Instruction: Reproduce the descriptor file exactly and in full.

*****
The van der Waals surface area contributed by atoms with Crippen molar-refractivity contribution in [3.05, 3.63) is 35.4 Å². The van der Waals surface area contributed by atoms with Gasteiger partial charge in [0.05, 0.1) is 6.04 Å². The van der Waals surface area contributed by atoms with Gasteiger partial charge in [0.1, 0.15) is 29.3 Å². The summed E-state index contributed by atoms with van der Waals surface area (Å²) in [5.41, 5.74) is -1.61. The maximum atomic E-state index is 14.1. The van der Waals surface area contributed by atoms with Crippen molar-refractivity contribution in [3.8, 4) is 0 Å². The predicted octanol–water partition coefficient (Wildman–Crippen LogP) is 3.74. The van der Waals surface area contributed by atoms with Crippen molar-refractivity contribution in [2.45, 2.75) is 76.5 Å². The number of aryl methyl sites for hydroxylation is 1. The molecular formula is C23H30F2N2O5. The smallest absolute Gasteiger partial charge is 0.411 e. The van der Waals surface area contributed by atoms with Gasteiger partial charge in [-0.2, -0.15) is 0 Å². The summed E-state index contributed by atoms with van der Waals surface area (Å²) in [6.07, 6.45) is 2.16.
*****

The van der Waals surface area contributed by atoms with Crippen molar-refractivity contribution in [3.05, 3.63) is 35.4 Å². The van der Waals surface area contributed by atoms with Gasteiger partial charge in [0.05, 0.1) is 6.04 Å². The van der Waals surface area contributed by atoms with Gasteiger partial charge in [0.1, 0.15) is 29.3 Å². The summed E-state index contributed by atoms with van der Waals surface area (Å²) in [5.41, 5.74) is -1.61. The maximum atomic E-state index is 14.1. The van der Waals surface area contributed by atoms with Crippen molar-refractivity contribution in [3.8, 4) is 0 Å². The predicted octanol–water partition coefficient (Wildman–Crippen LogP) is 3.74. The van der Waals surface area contributed by atoms with Crippen molar-refractivity contribution in [2.45, 2.75) is 76.5 Å². The number of aryl methyl sites for hydroxylation is 1. The molecular formula is C23H30F2N2O5. The smallest absolute Gasteiger partial charge is 0.411 e. The van der Waals surface area contributed by atoms with Gasteiger partial charge in [-0.2, -0.15) is 0 Å². The summed E-state index contributed by atoms with van der Waals surface area (Å²) in [6.07, 6.45) is 2.16.